The writer's father showed her that no matter what the circumstance, true recognition comes from finding peace within.
My father’s climb from an ordinary sergeant to a senior ranking officer, was a matter of honour in the eyes of his family. He constantly referred to his distinguished career, as being only a “law enforcer”.
Even though I always felt distant because of his irregular hours, he was still my father and the rock of our family. What I longed for more than anything, was for my father to lead an ordinary life. Upon retirement, Father chose to move back to our hometown where he enjoyed an unrecognised housebound existence. His grandchildren, garden and pets were his passion, and it won more medals of pride in his eyes. Only then did the distance that had stood between my father and me melt away.
As my father’s death anniversary came around, my mother became more and more depressed as she traced and caressed my father possessions, left in her keep. Ceremonial uniforms and vests for various formal occasions containing his name tag, rows of colourful badges, beret caps and batons of various sizes were left hanging in their respective coat bags after he passed away.
None of us ever thought of burying him in his uniform as his demise was sudden and unexpected. His medals of honour (still in their boxes) took on a yellow hue as their ribbons faded, and their once shiny faces now turned brownish.
Going through my father’s personal effects with my mother, I was mesmerised by his medals, commendation letters, tokens of appreciation, boxes of brass buttons, silver cufflinks and various ceremonial tie pins. I realised how much respect, dignity and admiration my dad’s achievement impacted others, yet he chose not to publicise his fame.
When US President Barack Obama visited our country, mum told me that my father had also played an important role when President Lyndon Johnson and his wife visited Malaysia in 1966. Father was in charge of the movement details which provided security for his entourage. For his excellent work on security enforcement, he received a very special engraved pen from the President, and a letter of appreciation from the ambassador of the United States in Kuala Lumpur who conveyed his appreciation for the work undertaken during that period.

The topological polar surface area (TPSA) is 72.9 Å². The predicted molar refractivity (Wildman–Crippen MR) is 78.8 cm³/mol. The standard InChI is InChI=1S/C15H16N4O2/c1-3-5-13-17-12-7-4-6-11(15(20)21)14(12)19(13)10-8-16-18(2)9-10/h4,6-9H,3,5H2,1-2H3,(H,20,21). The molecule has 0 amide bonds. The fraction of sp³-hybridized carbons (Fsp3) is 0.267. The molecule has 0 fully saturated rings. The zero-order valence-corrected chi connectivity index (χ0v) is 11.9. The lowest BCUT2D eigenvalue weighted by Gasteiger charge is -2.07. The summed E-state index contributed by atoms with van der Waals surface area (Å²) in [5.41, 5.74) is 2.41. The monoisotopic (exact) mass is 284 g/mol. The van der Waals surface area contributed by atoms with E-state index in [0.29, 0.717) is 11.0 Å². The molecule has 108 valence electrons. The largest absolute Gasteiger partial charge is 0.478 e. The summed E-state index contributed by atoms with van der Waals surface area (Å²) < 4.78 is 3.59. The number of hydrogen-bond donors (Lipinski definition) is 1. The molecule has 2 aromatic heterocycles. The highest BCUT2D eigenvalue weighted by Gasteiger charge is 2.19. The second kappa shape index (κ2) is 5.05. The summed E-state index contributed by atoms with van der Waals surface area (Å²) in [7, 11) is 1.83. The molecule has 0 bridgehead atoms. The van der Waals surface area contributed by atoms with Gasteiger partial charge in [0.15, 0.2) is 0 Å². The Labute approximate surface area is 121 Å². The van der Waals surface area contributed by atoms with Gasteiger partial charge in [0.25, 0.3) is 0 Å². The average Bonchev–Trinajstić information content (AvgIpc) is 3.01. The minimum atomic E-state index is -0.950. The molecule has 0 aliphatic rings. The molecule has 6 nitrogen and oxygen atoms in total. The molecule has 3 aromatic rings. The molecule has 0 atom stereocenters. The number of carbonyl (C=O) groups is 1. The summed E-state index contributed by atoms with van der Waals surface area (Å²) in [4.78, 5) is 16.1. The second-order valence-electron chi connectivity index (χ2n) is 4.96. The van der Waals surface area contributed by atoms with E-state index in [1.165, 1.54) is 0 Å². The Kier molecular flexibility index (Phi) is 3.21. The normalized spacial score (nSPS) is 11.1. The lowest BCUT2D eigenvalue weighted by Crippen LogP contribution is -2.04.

Prior to his retirement, my father was awarded the Ahli Mangku Negara (AMN) by the Sultan in recognition of his work and loyalty to King and country.
As I sat at my father’s desk and read all his testimonials kept in a crumpled brown folder, I was struck by his innate modesty and how secretive he was. Everyone knew he was an ex-serviceman, yet he never displayed his plaques or medals, nor any of his citations or awards on the walls of our home. His career had spoken for itself. He believed in his country and served with pride in the face of danger.
However, after retirement he led an ordinary life and always said: “I would rather be ashes than dust.” Because true wealth, he felt, was living simply, learning what not to want and how not to want it. According to him, “when you wake up, get up. And when you get up, do something!”
And so, he always had a healthy body, his mind was alert, his work was interesting and people trusted him. For him, failure was not about how one could not do something, but rather, it was more important knowing how to do it. His wisdom played an inspirational role in my life and in a way, sustained me as well. For in sharing it, he showed me that no matter what the circumstance, true recognition comes from finding peace within.
I sat and wondered what I would be remembered for in my lifetime. Looking around and sensing the unyielding passage of time, I felt I needed to do something that had real meaning. All of my father’s tangible mementos which sustained my mother’s faith all these years, should be stored in a special place of honour.
Slowly, I persuaded mum to donate his possessions to an Armed Forces museum – it was better that way, I assured her.
It has been eight years since my father passed away. These days, whenever I need to celebrate his birthday or the anniversary of his passing, I take my children and their grandmother to the museum to view all the historical pictures, uniforms and decorations. That brings back memories of a man who set himself a goal, and constantly fuelled the fire of anticipation in his life.
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